Developer / Publisher – Blueteak / Alvios Inc.
Price – US $19.99 / EU €19.99 / UK £14.99
Release Date – December 19, 2016
Input – Tracked Motion Controllers
Play Area – Standing, Roomscale
Store – Steam
Reviewed on – HTC Vive
In QuiVR you are given a bow and arrow and start out in front of a large gate while enemies spawn and walk towards the gate bent on its destruction. You can move around to different locations in front of the gate by shooting at the giant targets above each location. The goal of the game is simple; defend the gate and progress through the world, reaching new gates and to an inevitable boss battle
The bow and arrow will be your main means of stopping their endless advance, though some special abilities accrued through the campaign ease your efforts. In my last playthrough, I had the ability to throw fire orbs from my hand and to shoot special arrows that create fire tornadoes, which have cooldowns after use. Each of these powers adds a new dynamic to how you play the game.
As this endless horde comes at the gate you are trying to protect, I couldn’t help but admire the wide variety of enemy types currently available. The game starts out with only one type on the first level, but it will add new ones quickly. They range from flying, fast, slow, teleporting, giant lasers, healers with each type requiring a different positioning or strategy and constantly kept me on my toes.
Above you will be a giant floating glowing orb, which acts as a meter informing you on your completion to advance to the next gate. Each gate will have a different environment which seems to be randomly generated. Pass through enough gates and you fight a randomized boss. Like the smaller enemies, depending on on which boss you get, you’ll have to adjust your strategy accordingly or risk death.
There are a lot of items to earn and the game mechanics are fun to play with. The fact that the levels are either procedurally generated or procedurally placed, along with the inclusion of a variety of enemies means that no two play sessions feels the same. When a new item is earned it can change your playstyle enough to make everything feel just a little different again. However, I would suggest to almost always play the game in drop-in/out online multiplayer, as it is just more fun to take baddies out with a friend.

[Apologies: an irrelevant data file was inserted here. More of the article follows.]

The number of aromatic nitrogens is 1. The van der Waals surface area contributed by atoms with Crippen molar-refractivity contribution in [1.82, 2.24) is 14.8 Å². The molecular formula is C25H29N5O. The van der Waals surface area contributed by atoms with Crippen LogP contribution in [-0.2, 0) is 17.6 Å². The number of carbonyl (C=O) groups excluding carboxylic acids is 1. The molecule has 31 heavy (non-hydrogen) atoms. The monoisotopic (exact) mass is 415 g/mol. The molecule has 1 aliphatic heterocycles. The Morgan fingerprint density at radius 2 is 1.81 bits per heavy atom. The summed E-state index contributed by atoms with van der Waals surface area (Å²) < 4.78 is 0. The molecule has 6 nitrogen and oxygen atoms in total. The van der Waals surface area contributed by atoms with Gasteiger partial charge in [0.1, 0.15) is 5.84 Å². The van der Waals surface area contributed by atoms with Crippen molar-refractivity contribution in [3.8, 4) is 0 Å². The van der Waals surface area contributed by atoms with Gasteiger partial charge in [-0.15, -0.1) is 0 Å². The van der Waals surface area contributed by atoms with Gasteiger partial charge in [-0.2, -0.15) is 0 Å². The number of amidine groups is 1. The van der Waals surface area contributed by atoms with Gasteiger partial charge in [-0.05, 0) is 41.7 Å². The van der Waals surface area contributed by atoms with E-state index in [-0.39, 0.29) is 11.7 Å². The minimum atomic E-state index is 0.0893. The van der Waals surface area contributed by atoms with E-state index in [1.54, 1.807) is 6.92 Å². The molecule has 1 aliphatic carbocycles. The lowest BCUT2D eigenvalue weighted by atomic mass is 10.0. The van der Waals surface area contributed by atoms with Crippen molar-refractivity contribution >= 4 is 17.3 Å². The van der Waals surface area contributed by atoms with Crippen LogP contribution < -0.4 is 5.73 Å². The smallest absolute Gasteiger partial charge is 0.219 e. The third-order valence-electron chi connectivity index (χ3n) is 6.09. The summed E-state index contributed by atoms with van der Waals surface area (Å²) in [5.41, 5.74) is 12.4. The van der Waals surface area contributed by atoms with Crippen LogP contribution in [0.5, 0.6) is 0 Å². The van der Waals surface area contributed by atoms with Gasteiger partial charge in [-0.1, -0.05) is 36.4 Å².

QuiVR is the best bow and arrow VR game I have played. Try out the archery game in the lab. If you like that then QuiVR is the better of the two, both in depth and in mechanics. My only real complaint here is I wish there was more. I wish I could carry several types of arrows at a time, or that the impact of the special abilities felt like they had more kick. The abilities can be powerful, but it doesn’t feel like I am the one doing it. I fire an arrow and a tornado is created, then I forget about the tornado area and focus somewhere else. I wish instead that I had the special abilities Hanzo has in overwatch. I want to watch as my arrow splits into many other arrows, or to be able to see enemies through walls for a short amount of time. The mechanics in the game are great, but I still want more. However, I cannot rate a game too harshly based on what I wish was there.
As far as I am aware the story of QuiVR is nonexistent. It does not explain why you are defending the gates or dispatching endless enemies. I think the story is in the works and will eventually come but is not yet available. The theme though is a sort of cartoonish medieval fantasy type with many items and enemies carrying a magical touch. The enemies look like they could come from ancient spooky stories or fairy tales and it all looks decent.
The graphics are not unpleasing, but they don’t necessarily make you believe you are in the world. It’s kind of a mix between realistic and cartoonish, leaning towards the realistic side. To me it is just the right mix to make everything seem just a little off. I am a fan of either hyper realistic or completely cartoonish. QuiVR doesn’t have to worry about the level design too much, as it is all just platforms to stand on and shoot from. I found all the levels to be enjoyable and never thought that any stage was poorly designed.
Even though QuiVR is still a game in progress and has not yet reached its final state it is already a blast to play. I find myself wanting to play “just one more game” after finishing a game. This turns what should be a short play session into me being late for an appointment. I haven’t played many other VR bow and arrow games, and QuiVR is the reason why. It fills that specific itch. If you are looking for a good bow and arrow VR game then I highly recommend QuiVR.
What would I pay? QuiVR is reasonably priced right at $19.99. It is not a full AAA game, but it’s not priced as one. For just at $20 you will get hours and hours of entertainment. So far the developer of QuiVR has released updates extremely often and the updates thus far have all been good.